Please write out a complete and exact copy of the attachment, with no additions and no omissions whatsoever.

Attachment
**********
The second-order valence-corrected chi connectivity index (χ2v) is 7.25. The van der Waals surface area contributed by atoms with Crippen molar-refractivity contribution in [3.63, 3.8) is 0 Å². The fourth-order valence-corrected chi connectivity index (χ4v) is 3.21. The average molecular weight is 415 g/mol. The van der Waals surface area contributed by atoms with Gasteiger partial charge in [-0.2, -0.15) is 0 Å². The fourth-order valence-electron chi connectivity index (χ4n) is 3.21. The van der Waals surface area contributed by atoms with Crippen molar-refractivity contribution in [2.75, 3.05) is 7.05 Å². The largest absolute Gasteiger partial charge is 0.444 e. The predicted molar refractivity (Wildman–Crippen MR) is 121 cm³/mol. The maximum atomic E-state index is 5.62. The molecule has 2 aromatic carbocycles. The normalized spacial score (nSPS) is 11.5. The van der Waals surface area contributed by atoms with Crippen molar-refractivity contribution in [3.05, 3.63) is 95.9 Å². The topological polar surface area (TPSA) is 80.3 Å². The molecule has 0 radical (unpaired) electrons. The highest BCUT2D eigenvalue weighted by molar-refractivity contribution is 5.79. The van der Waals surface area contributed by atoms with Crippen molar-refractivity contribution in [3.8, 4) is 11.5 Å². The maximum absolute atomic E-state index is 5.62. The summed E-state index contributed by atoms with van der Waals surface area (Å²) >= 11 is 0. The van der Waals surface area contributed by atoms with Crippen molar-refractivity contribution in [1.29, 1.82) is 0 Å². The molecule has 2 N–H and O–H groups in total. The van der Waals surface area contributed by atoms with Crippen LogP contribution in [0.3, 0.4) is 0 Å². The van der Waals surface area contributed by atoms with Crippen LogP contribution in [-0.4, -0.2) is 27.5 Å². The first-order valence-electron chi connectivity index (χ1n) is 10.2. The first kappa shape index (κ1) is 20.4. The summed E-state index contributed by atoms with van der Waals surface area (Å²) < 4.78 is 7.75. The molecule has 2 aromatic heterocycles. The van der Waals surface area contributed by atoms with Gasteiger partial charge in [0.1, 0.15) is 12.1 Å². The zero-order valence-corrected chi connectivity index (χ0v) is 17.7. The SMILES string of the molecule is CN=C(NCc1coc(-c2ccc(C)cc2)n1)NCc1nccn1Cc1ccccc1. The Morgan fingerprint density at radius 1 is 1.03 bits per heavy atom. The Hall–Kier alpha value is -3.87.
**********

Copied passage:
The second-order valence-corrected chi connectivity index (χ2v) is 7.25. The van der Waals surface area contributed by atoms with Crippen molar-refractivity contribution in [3.63, 3.8) is 0 Å². The fourth-order valence-corrected chi connectivity index (χ4v) is 3.21. The average molecular weight is 415 g/mol. The van der Waals surface area contributed by atoms with Gasteiger partial charge in [-0.2, -0.15) is 0 Å². The fourth-order valence-electron chi connectivity index (χ4n) is 3.21. The van der Waals surface area contributed by atoms with Crippen molar-refractivity contribution in [2.75, 3.05) is 7.05 Å². The largest absolute Gasteiger partial charge is 0.444 e. The predicted molar refractivity (Wildman–Crippen MR) is 121 cm³/mol. The maximum atomic E-state index is 5.62. The molecule has 2 aromatic carbocycles. The normalized spacial score (nSPS) is 11.5. The van der Waals surface area contributed by atoms with Crippen molar-refractivity contribution in [3.05, 3.63) is 95.9 Å². The topological polar surface area (TPSA) is 80.3 Å². The molecule has 0 radical (unpaired) electrons. The highest BCUT2D eigenvalue weighted by molar-refractivity contribution is 5.79. The van der Waals surface area contributed by atoms with Crippen molar-refractivity contribution in [3.8, 4) is 11.5 Å². The maximum absolute atomic E-state index is 5.62. The summed E-state index contributed by atoms with van der Waals surface area (Å²) >= 11 is 0. The van der Waals surface area contributed by atoms with Crippen molar-refractivity contribution in [1.29, 1.82) is 0 Å². The molecule has 2 N–H and O–H groups in total. The van der Waals surface area contributed by atoms with Crippen LogP contribution in [0.3, 0.4) is 0 Å². The van der Waals surface area contributed by atoms with Crippen LogP contribution in [-0.4, -0.2) is 27.5 Å². The first-order valence-electron chi connectivity index (χ1n) is 10.2. The first kappa shape index (κ1) is 20.4. The summed E-state index contributed by atoms with van der Waals surface area (Å²) < 4.78 is 7.75. The molecule has 2 aromatic heterocycles. The van der Waals surface area contributed by atoms with Gasteiger partial charge in [0.1, 0.15) is 12.1 Å². The zero-order valence-corrected chi connectivity index (χ0v) is 17.7. The SMILES string of the molecule is CN=C(NCc1coc(-c2ccc(C)cc2)n1)NCc1nccn1Cc1ccccc1. The Morgan fingerprint density at radius 1 is 1.03 bits per heavy atom. The Hall–Kier alpha value is -3.87.